Zincite was initially converted to zinc oxide as well; indeed, it was the economically-preferred ore for the process. Once the metallurgy of willemite was understood, it, too, was roasted for zinc oxide. However, as uses for metallic zinc were developed, these two ore minerals were reduced to metallic zinc. The company was able to produce high purity zinc more economically than its competitors because the ore itself is relatively free of objectionable metals and was selectively mined to avoid undesirable minerals. For instance, hardystonite (ideally Ca2Zn(Si2O7)) contains an objectionable amount of lead substituting for calcium. Miners were trained to avoid it where encountered.

Franklin Mine Localities

09594840014946346086105.jpg
Northern Franklin Mining District Detail

Franklin Mining District, Sussex Co., New Jersey, USA

1. Palmer Shaft
2. Parker Shaft
3. Hamburg Mine
4. Trotter Mine
5. Double Rock was the outcrop of a large mass of pegmatite near the Trotter shaft, where abundant large crystals of garnet and pyroxene were found in the adjacent limestone
6. Buckwheat Open Cut
7. Tunnel to the Wallkill River from the Buckwheat Open Cut
8. Buckwheat Mine
9. Franklin Iron Company Quarry

Buckwheat Mine and Open Cut and Taylor Mine and Franklin Mineral Museum


The Buckwheat Mine was originally developed by stripping the overburden from the eastern limb of the ore deposit.  It was later purchased by Moses Taylor of New York City and developed into an underground mining operation with several shafts and winzes extending to several hundred feet deep.  It was mined northward through the Great Dike into an enormous stope several hundred feet long and over 100 feet tall.  Moses Taylor pursued litigation against the New Jersey Zinc Company through the 1860’s and eventually (rather than going to the Supreme Court), the New Jersey Zinc Company consolidated with Taylor’s company with Taylor ending up with a majority of the stock in the resulting company.  Following the 1897 Great Consolidation the company terminated underground operations and commenced mining by surface operations known as the Buckwheat Open Cut.  The marble overlying the ore was stripped away and either sold as crushed stone / furnace flux or returned to deeper levels of the mines for use as stope fill.  The existing Buckwheat Dump is the location some of this mine’s waste material, although much has been removed and other material has been added.  Among the material notable for this dump is the grey, vuggy dolomite (Buckwheat Dolomite) in which well-crystallized secondary vein minerals are encountered.

09955990014946346083554.jpg
Albite, Buckwheat Dolomite, Buckwheat Mine
06078330014946346098296.jpg
Andradite and Rhodonite, Buckwheat Mine
07614910014946346093591.jpg
Calcite, Buckwheat Dolomite, Buckwheat Mine
04630810014972408461112.jpg
Dolomite and Sphalerite, Buckwheat Dolomite, Buckwheat Mine
04406320015018731222454.jpg
Albite, Buckwheat Dolomite, Buckwheat Mine
06078330014946346098296.jpg
Andradite and Rhodonite, Buckwheat Mine
07614910014946346093591.jpg
Calcite, Buckwheat Dolomite, Buckwheat Mine
06428230015270975746308.jpg
Dolomite and Sphalerite, Buckwheat Dolomite, Buckwheat Mine
00919370014946346105156.jpg
Albite, Buckwheat Dolomite, Buckwheat Mine
07762820014946346109693.jpg
Andradite and Rhodonite, Buckwheat Mine
07614910014946346093591.jpg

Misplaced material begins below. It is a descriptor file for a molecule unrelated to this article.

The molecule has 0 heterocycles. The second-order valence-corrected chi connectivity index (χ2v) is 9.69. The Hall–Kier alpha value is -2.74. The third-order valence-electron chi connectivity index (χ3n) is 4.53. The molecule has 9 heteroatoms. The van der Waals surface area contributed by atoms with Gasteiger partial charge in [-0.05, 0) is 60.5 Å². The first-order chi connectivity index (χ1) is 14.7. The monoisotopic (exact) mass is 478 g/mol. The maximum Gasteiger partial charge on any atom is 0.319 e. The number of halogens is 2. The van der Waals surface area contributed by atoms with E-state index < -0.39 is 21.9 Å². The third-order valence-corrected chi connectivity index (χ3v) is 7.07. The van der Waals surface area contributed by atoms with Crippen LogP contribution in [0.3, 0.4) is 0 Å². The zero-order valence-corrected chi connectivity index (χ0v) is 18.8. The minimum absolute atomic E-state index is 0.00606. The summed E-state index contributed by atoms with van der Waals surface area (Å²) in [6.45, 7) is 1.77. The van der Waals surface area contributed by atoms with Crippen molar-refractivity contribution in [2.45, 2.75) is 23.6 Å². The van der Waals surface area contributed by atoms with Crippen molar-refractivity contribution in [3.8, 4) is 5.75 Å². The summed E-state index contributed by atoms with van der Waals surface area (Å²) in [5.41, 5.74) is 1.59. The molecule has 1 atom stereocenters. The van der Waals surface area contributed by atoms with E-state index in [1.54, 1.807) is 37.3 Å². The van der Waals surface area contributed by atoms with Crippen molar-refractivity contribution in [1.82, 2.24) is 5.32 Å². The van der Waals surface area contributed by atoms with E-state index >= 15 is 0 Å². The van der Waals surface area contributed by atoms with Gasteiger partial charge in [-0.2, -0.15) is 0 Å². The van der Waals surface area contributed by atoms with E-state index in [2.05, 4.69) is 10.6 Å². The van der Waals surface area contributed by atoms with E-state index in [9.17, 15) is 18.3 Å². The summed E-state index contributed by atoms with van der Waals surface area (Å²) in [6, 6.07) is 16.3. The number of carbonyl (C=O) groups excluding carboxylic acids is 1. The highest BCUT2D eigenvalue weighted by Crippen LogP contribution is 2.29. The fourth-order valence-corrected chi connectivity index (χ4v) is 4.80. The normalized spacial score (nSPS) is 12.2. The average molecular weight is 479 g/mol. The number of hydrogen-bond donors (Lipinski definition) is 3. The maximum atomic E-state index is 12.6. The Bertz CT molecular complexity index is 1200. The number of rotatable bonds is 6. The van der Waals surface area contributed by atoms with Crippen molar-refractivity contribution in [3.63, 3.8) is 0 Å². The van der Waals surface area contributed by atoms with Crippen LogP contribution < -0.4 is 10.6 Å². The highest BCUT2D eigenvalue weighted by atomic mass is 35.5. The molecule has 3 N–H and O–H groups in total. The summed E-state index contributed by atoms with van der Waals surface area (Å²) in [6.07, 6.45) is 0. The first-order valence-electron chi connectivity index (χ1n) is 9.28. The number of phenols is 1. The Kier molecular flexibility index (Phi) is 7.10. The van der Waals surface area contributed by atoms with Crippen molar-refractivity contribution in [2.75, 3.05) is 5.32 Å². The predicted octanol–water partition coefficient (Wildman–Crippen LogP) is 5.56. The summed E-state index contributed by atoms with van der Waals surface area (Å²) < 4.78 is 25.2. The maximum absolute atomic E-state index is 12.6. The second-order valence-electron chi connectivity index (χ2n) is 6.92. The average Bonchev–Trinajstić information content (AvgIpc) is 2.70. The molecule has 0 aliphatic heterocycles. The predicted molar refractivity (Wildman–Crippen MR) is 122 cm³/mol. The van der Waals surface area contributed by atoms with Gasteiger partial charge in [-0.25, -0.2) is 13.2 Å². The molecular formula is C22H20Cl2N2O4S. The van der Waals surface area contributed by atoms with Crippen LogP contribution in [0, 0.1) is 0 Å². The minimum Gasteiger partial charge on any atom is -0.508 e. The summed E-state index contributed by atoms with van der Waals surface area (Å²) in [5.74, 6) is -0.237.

Calcite, Buckwheat Dolomite, Buckwheat Mine
03057250014946244216193.jpg
Dolomite and Sphalerite, Buckwheat Dolomite, Buckwheat Mine


00241050014946346119663.jpg
Franklinite, Buckwheat Mine
01792240014946346114331.jpg
hardystonite, Willemite and Calcite, Buckwheat Mine
02940580014946346113873.jpg
Hendricksite, Buckwheat Mine
05313020014946346118075.jpg
Sphalerite, Buckwheat Dolomite, Buckwheat Mine
01078370014966525382405.jpg
Franklinite, Buckwheat Mine
00734350014966278185679.jpg
hardystonite, Willemite and Calcite, Buckwheat Mine
00265810014964117227945.jpg
Hendricksite, Buckwheat Mine
06978510014950382128426.jpg
Sphalerite, Buckwheat Dolomite, Buckwheat Mine
00704880014946346131692.jpg
Franklinite, Buckwheat Mine
06279400014962047863964.jpg
hardystonite, Willemite and Calcite, Buckwheat Mine
03605710014946346139853.jpg
Hendricksite, Buckwheat Mine
06407340014946346134418.jpg
Sphalerite, Buckwheat Dolomite, Buckwheat Mine


00873640014946346158710.jpg
Willemite and Calcite, Buckwheat Mine
06170790014946346158799.jpg
Willemite and Franklinite, Buckwheat Mine
00873640014946346158710.jpg
Willemite and Calcite, Buckwheat Mine
06170790014946346158799.jpg
Willemite and Franklinite, Buckwheat Mine
00873640014946346158710.jpg
Willemite and Calcite, Buckwheat Mine
06170790014946346158799.jpg
Willemite and Franklinite, Buckwheat Mine


Southwest Opening


The Southwest opening was a small surface and underground operation located at the southern end of the deposit on the keel of the ore body fold.  It was obliterated by mining the Buckwheat Open Cut.

Weights and Measures Opening


The Weights and Measures Opening was operated in approximately 1835 by Dr. Samuel Fowler -- the first to attempt economic exploitation of the ore body.  Dr. Fowler was then a United States Representative from New Jersey and co-sponsored the bill to establish a set of standard weights and measures to be used throughout the United States.  The bill, perhaps not coincidentally, required the use of American-produced copper and zinc for the standard brass weights; the zinc was obtained from zincite mined at the Opening and the copper from a property owned, perhaps not coincidentally, by a Pennsylvania Representative.  This operation was small and was also obliterated by Buckwheat Open Cut operations.